What Keeps Me Teaching: Staying Fresh

Featured Faculty Member: Barry Brunetti of The Theatre School.
Music: “July” by Marcel Pequel, courtesy of Free Music Archive. Creative Commons Licensed.
Videographer/Editor: Heather Banas
Interviewer: H. Jean Bryan

From the Transcript

I think it's extremely important that teachers themselves find ways to stay fresh, active, engaged. Obviously up to date and well informed.

And, the way I do it, and I know a lot of teachers do not follow this model, this file cabinet that you see behind me is not filled with thirty-five years of tests, and exercises, and activities. Because I firmly decided twenty plus years ago that every group of students that you encounter is truly different. And even if you are teaching the same class or similar classes again, and again, and again, you've got to find ways to mix it up, to make it different, to make it a little more customized for that group of students.




If I Knew Then, What I Know Now: Taking a Breath

Featured Faculty Member: Barry Brunetti of The Theatre School.
Music: “July” by Marcel Pequel, courtesy of Free Music Archive. Creative Commons Licensed.
Videographer/Editor: Heather Banas
Interviewer: H. Jean Bryan

From the Transcript

I think it's important that teachers find ways to find time even in the middle of the class to take a breath, to realize that you can stop talking, you can engage students in an activity in which they're carrying the ball for 10, 15, 20 minutes while the faculty member serves in a more observational capacity.

And of course, the whole context is one of critical response. One responds critically to something a student says, or the students who are sitting in the classroom, not up in front of the class, for example, might ask questions, or ask students who are up there helping teach something to explain something or clarify something. So, it's always meant for more than just getting students to take over the class for 10 or 15 minutes. There's a critical aspect to this, but it also allows the teacher a chance to take a breath. And after 35 minutes of teaching, I think that's important. I think it keeps us fresh. I think it keeps us watching what our students are doing without necessarily always being the one talking, and I think that that is something that I continually try to perfect and to incorporate more and more into the classroom for the simple reason that I think the results prove themselves, how beneficial that really is.




If I Knew Then, What I Know Now: Teacher Talk vs. Student Talk

Featured Faculty Member: Barry Brunetti of The Theatre School.
Music: “July” by Marcel Pequel, courtesy of Free Music Archive. Creative Commons Licensed.
Videographer/Editor: Heather Banas
Interviewer: H. Jean Bryan

From the Transcript

I think novice teachers have an incredible amount of enthusiasm that they take into the classroom with them. I certainly did.

One of the professors that I worked under when I was a grad student and teaching English as a Second Language used to come in to all of our classrooms and observe us for 60 minutes, and she used to do an observation technique in which she would come into the classroom with a legal pad that already had on it . . . let's say the class went from 10:00 a.m. to 11:00 a.m., and she had already written on her pad, “10:00, 10:01, 10:02, 10:03.” She had gone through the entire 60 minutes, and the only thing she needed to do was to have a watch with a second hand, and at 10:00 if I was saying “Hello” to the students, “How are you,” she simply wrote, “TT,” which meant “teacher talk,” and at 10:01 if I was talking, she wrote, “TT,” and this went on down until 10:59. The first two or three or times that she did that, it was about 80/20 in terms of teacher talk versus ST, student talk, and she looked right at me in her office and she said, “You talk too much, but you're not alone. Every young teacher talks too much.” It taught me an invaluable lesson about learning when to speak and when to keep quiet and let other people speak.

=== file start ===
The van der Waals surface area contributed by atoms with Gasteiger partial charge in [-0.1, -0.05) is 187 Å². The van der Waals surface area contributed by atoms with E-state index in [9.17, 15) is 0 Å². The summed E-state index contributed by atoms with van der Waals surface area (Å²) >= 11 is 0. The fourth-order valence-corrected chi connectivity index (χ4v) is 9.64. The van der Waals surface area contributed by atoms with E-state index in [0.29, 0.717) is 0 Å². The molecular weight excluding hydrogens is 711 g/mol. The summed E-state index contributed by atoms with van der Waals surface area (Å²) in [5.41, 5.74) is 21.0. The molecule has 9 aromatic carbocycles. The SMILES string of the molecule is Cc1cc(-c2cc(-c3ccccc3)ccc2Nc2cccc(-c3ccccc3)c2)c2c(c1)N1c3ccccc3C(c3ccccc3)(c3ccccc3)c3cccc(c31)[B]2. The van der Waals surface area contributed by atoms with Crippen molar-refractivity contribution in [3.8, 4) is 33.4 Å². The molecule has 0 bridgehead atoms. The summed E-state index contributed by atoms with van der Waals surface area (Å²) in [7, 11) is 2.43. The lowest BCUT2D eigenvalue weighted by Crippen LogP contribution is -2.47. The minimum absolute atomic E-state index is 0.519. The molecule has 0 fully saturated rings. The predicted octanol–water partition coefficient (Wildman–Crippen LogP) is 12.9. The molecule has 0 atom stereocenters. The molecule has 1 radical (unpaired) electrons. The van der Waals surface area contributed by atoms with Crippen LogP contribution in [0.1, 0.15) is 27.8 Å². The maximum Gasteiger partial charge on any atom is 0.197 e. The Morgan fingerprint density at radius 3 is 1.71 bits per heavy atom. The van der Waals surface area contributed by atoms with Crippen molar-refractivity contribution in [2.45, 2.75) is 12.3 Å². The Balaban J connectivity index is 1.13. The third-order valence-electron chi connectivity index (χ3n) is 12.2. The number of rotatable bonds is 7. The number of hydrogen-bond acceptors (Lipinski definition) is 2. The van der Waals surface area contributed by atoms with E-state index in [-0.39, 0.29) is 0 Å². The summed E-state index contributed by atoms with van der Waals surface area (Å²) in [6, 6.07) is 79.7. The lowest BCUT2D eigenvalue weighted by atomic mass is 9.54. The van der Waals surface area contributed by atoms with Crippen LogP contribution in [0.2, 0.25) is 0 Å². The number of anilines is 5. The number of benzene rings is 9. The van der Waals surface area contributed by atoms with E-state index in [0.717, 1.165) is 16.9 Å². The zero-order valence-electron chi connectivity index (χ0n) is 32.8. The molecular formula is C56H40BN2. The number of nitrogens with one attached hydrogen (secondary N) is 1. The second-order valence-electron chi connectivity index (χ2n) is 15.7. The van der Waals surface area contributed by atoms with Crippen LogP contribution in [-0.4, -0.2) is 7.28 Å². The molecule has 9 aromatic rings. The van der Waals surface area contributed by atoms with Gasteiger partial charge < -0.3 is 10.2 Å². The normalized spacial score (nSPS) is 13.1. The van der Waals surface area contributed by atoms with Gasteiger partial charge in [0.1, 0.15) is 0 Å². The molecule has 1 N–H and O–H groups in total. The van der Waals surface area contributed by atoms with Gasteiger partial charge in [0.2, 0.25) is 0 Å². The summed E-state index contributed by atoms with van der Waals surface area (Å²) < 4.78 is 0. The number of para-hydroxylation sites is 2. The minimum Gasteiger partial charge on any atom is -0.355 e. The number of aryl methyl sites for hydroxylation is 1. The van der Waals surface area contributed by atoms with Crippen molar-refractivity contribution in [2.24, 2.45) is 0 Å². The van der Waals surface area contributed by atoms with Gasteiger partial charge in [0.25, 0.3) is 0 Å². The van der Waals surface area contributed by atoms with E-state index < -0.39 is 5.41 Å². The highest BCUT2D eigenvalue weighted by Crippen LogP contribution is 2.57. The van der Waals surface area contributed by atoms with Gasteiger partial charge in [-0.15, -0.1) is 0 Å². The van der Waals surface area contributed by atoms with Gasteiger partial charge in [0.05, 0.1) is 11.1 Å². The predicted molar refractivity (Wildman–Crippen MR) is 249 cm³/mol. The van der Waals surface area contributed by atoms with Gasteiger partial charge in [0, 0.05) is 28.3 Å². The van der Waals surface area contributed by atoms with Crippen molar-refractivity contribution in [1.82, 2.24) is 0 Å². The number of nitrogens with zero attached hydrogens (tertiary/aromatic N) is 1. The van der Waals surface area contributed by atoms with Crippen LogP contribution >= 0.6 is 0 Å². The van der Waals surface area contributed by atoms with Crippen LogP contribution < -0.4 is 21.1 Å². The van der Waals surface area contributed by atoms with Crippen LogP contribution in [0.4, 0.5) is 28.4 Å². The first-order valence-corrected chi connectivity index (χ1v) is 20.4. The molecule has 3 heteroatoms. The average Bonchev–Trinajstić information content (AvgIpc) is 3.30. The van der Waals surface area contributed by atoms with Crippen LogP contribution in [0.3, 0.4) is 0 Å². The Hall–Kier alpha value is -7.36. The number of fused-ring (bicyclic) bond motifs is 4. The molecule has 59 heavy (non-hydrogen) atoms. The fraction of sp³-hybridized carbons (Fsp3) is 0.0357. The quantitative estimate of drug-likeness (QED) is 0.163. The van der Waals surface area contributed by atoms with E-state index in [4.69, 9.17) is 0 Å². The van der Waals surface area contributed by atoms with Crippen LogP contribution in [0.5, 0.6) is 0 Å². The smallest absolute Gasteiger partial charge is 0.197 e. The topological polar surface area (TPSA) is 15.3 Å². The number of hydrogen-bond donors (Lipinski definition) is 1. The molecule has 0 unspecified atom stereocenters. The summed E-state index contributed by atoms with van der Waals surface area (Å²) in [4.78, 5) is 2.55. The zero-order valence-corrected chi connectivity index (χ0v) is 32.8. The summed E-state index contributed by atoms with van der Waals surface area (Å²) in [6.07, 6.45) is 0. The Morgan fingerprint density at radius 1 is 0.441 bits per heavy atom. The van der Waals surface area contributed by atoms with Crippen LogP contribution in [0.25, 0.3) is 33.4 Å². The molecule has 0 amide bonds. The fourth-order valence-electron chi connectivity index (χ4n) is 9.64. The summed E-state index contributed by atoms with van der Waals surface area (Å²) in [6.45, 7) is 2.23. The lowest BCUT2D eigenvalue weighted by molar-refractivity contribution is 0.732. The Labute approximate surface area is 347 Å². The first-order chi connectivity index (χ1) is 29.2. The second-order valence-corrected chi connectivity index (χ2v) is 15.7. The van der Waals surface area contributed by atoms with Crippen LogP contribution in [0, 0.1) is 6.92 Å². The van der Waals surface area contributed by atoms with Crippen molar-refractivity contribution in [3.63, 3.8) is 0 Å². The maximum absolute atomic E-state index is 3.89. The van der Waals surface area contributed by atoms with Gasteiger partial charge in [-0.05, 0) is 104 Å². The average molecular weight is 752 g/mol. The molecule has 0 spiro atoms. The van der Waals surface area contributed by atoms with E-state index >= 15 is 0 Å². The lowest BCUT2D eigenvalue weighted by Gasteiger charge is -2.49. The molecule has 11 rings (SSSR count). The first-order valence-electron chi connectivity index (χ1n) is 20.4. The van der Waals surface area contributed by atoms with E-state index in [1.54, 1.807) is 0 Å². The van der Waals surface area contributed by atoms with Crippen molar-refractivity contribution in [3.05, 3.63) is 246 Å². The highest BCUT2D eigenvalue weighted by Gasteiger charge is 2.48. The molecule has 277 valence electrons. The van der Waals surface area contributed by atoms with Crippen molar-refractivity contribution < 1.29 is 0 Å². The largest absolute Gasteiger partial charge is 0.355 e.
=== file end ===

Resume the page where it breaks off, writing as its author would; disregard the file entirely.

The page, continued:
If I Knew Then, What I Know Now: Bringing Life into the Classroom

Featured Faculty Member: Barry Brunetti of The Theatre School.
Music: “July” by Marcel Pequel, courtesy of Free Music Archive. Creative Commons Licensed.
Videographer/Editor: Heather Banas
Interviewer: H. Jean Bryan

From the Transcript

I think that most everything that happens to me in my life feeds my work in some way, and I try to cue students in about the fact that if I'm in the middle of talking about Hamlet and someone should barge into my classroom mistakenly thinking that it is this particular student's classroom or they're 20 minutes early, I find a way usually to use that interruption to come back to what I was doing.

I guess that's probably the theatre person in me, that all of the sensory information that we are continually receiving in our lives somehow is funneled and channeled into the classroom setting and students have even said to me, “That may not be relevant to what we're talking about.” I find a way to show them that it really is relevant, especially for a group of students who are striving to be artists, that the world that frames what we're doing right now in this classroom is your encyclopedia and the ability to be able to take it in and then channel it artistically and creatively is crucial. It's part of what the training program here at The Theatre School is all about, but I also think it works in every other classroom context as well, that that which we encounter around us has to be allowed to come in and be appropriated and assimilated and then funneled in the right direction in terms of whatever is going on academically or pedagogically.